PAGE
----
jump to navigation

Lisa Hilton at Carnegie Hall’s Weill Recital Hall: The one I almost saw January 9, 2020

Posted by Mike C. in Jazz, Music, Personal, Photography, Travel, Weather.
trackback

Successful trips to Lisa Hilton performances: June 2011January 2014January 2015January 2016, January 2018, January 2019

This site has been quiet since my recap of Mike Stern and Jeff Lorber just before Christmas. I would have had a recap of Lisa Hilton‘s annual Weill Recital Hall show on January 9, but circumstances beyond my control before showtime prevented me from seeing it. It was very disappointing. The worst part is I began drafting the recap in advance. I’ve been sitting on the draft for weeks, opting not to delete it. Now, you get to see how the recap would have gone:

Thursday marked the sixth time in the last seven years that I saw Lisa Hilton and Friends perform at Carnegie Hall‘s Weill Recital Hall.

It was my second show in three weeks, having seen Mike Stern and Jeff Lorber at The Iridium on December 19. That was a mainly electric performance. Lisa and her friends performed acoustically in Weill Recital Hall’s natural sound system.

Lisa’s friends were JD Allen on tenor saxophone, Luques Curtis on bass, and Rudy Royston on drums.

Together, they mostly played music from Lisa’s latest album, Chalkboard Destiny. The album’s message is that we don’t have predetermined fates. We can make our own paths. That doesn’t keep me from regretting the paths I haven’t taken in my life, but I digress.

If I only knew the words I wrote would ring true that night.

It was cold on the platform at Wantagh’s LIRR station, but bearable with no wind. The 5:55 train was on time and my section of the railcar was quiet. I arrived at Penn Station at 6:56. I wasn’t going to attempt subway trains from Woodside this time. …

The show began at 8:??. As I said, Lisa, JD, Luques, and Rudy mostly played music from Chalkboard Destiny, except where noted:

(Describe songs)

After the show, I gathered my belongings and met Lisa in the lobby where we caught up with each other and posed for our usual pic:

“Our usual pic” would have gone here.

I took the C train back to Penn Station and the 10:?? Babylon train back to Wantagh.

That’s as far as the draft went. I would have added to it on Friday and published it Saturday, but my chalkboard destiny didn’t call for that.

The impetus for bringing this draft to light is a newsletter Lisa e-mailed on Monday night. The subject was “Behind the scenes at Carnegie Hall.” It led with this photo by professional photographer Ryan Nava:

Here’s what followed:

Are you curious what it’s like to perform at Carnegie Hall?

One thing for sure is that it was a LOT easier the sixth time than it was the first time, especially with an enthusiastic audience, so this year was my favorite year so far. The fact that I had friends JD, Luques, and Rudy all there this year just warmed my heart – we really have been playing together a while and it’s just getting better for us.

OK, back to the question, what is it like to play there? Every room has a unique energy, as well as advantages and disadvantages – but these days, I only perform in rooms that I like. Weill Hall at Carnegie Hall has perfect acoustics and an amazing 9′ Steinway D, so that’s way up there in the advantages category for a pianist, of course, since I only get to play a piano like that maybe 2-3 times a year at best. Just imagine my favorite thing to do – playing the piano – on one of the finest instruments in the entire country. It’s like a Ferrari to me – a high-performance vehicle – that’s what it’s like! You can see the piano practically overwhelms the stage – it’s huge – the big “engine” has longer strings with the ability for a greater range of sound, as well as dynamics. So, I get to enjoy the thrill of the sonic beauty, the easy “touch” which allows quickness and clarity, but I also try and “milk” the room and piano with contrast in volume – playing very, very softly as well as really pretty loud, all magnified naturally by the design of the room, so no microphones are needed. That’s definitely cool. I also like that it’s a “treat” for most of us to go to Carnegie Hall, so there are positive expectations with the audience. The room and stage are very pretty and live up to those expectations – lots of chandeliers all around – and I like being a part of a special experience. As an artist, I like playing up to those advantages – so yes, the room is inspiring.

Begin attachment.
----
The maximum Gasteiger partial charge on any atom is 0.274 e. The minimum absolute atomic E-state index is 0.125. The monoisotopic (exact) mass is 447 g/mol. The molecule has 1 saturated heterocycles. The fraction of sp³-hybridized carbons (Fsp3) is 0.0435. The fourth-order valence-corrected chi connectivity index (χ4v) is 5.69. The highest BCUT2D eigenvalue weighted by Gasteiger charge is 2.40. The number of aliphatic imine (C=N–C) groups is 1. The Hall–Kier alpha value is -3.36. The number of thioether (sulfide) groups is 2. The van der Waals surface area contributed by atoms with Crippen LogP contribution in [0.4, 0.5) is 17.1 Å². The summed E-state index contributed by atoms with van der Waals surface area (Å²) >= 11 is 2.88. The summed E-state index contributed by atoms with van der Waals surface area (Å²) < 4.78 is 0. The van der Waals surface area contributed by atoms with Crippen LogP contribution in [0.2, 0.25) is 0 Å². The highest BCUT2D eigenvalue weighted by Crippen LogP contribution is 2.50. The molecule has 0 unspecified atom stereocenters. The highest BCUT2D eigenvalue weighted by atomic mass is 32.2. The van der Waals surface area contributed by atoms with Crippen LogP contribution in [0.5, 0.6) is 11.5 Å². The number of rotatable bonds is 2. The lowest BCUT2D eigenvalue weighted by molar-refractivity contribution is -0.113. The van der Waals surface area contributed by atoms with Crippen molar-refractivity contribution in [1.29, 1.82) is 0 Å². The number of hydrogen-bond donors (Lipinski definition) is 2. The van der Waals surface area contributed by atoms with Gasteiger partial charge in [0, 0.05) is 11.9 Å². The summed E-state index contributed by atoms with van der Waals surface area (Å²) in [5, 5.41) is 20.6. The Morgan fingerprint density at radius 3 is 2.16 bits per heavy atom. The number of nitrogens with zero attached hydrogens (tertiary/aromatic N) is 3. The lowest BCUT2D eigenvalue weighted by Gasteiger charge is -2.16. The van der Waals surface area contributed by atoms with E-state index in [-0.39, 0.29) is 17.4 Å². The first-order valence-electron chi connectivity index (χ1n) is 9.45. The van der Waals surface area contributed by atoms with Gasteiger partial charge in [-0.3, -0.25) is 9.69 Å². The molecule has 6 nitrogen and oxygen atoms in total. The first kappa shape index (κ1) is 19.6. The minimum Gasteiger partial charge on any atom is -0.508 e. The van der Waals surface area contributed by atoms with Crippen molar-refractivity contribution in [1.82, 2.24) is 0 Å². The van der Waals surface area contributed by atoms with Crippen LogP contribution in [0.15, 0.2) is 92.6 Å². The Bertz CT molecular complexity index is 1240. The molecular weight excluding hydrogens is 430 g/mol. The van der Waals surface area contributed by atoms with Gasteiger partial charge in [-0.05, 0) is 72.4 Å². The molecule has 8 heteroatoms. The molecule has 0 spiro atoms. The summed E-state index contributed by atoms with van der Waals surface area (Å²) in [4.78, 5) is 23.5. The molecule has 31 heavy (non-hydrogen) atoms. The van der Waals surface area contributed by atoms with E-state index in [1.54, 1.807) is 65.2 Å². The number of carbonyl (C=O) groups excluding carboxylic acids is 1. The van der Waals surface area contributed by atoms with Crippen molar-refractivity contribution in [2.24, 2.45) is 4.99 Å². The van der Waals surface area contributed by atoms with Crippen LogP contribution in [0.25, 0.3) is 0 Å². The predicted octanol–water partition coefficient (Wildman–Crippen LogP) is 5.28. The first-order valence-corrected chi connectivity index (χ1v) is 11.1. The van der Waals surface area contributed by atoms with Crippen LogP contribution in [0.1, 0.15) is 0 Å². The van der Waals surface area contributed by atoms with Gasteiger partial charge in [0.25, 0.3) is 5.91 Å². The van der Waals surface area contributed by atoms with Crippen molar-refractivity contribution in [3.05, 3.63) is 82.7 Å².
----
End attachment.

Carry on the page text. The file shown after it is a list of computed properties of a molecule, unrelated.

OK, what’s it like to play Carnegie Hall?

It’s absolutely soooo much fun! We had an awesome time! I think we’ll be back January 10, 2021!

That would be a Saturday, a first for Lisa at Weill.

Below Lisa’s commentary was a collage of Ryan Nava’s photography with the Chalkboard Destiny artwork in the center:

I hope I’m able to redeem myself next year. Redemption is always sweet. Thank you to Lisa, not just for your explanatory newsletter, but for your understanding.

I’ll conclude this post with last year’s “usual pic”:

11/18 UPDATE: There will be no redemption in 2021. Due to the ongoing pandemic, Carnegie Hall canceled the show (per Lisa’s latest blog post).

Comments»

No comments yet — be the first.

Leave a Reply

Fill in your details below or click an icon to log in:

WordPress.com Logo

You are commenting using your WordPress.com account. Log Out /  Change )

Google photo

You are commenting using your Google account. Log Out /  Change )

Twitter picture

You are commenting using your Twitter account. Log Out /  Change )

Facebook photo

You are commenting using your Facebook account. Log Out /  Change )

Connecting to %s

This site uses Akismet to reduce spam. Learn how your comment data is processed.

%d bloggers like this: